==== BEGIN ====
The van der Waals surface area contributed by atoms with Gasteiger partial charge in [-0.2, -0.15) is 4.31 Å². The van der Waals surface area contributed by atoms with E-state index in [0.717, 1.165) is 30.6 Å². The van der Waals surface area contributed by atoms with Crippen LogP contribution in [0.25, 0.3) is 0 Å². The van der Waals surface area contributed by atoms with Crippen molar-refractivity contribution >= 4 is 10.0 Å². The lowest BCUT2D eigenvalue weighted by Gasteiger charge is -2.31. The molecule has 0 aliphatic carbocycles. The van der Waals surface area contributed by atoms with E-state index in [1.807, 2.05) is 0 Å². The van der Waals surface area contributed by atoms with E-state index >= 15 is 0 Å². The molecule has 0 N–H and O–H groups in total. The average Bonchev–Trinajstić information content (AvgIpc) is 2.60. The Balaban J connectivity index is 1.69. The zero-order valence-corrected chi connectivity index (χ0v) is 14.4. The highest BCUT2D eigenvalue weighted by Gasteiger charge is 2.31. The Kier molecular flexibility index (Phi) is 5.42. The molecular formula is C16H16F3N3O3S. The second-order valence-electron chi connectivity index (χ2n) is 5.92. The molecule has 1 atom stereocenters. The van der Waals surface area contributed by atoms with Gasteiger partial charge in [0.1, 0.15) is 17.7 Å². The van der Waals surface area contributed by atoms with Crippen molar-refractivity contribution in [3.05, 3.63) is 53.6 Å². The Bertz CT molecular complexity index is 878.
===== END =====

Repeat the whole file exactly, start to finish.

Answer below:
The van der Waals surface area contributed by atoms with Gasteiger partial charge in [-0.2, -0.15) is 4.31 Å². The van der Waals surface area contributed by atoms with E-state index in [0.717, 1.165) is 30.6 Å². The van der Waals surface area contributed by atoms with Crippen LogP contribution in [0.25, 0.3) is 0 Å². The van der Waals surface area contributed by atoms with Crippen molar-refractivity contribution >= 4 is 10.0 Å². The lowest BCUT2D eigenvalue weighted by Gasteiger charge is -2.31. The molecule has 0 aliphatic carbocycles. The van der Waals surface area contributed by atoms with E-state index in [1.807, 2.05) is 0 Å². The van der Waals surface area contributed by atoms with E-state index >= 15 is 0 Å². The molecule has 0 N–H and O–H groups in total. The average Bonchev–Trinajstić information content (AvgIpc) is 2.60. The Balaban J connectivity index is 1.69. The zero-order valence-corrected chi connectivity index (χ0v) is 14.4. The highest BCUT2D eigenvalue weighted by Gasteiger charge is 2.31. The Kier molecular flexibility index (Phi) is 5.42. The molecular formula is C16H16F3N3O3S. The second-order valence-electron chi connectivity index (χ2n) is 5.92. The molecule has 1 atom stereocenters. The van der Waals surface area contributed by atoms with Gasteiger partial charge in [0.1, 0.15) is 17.7 Å². The van der Waals surface area contributed by atoms with Crippen molar-refractivity contribution in [3.05, 3.63) is 53.6 Å². The Bertz CT molecular complexity index is 878.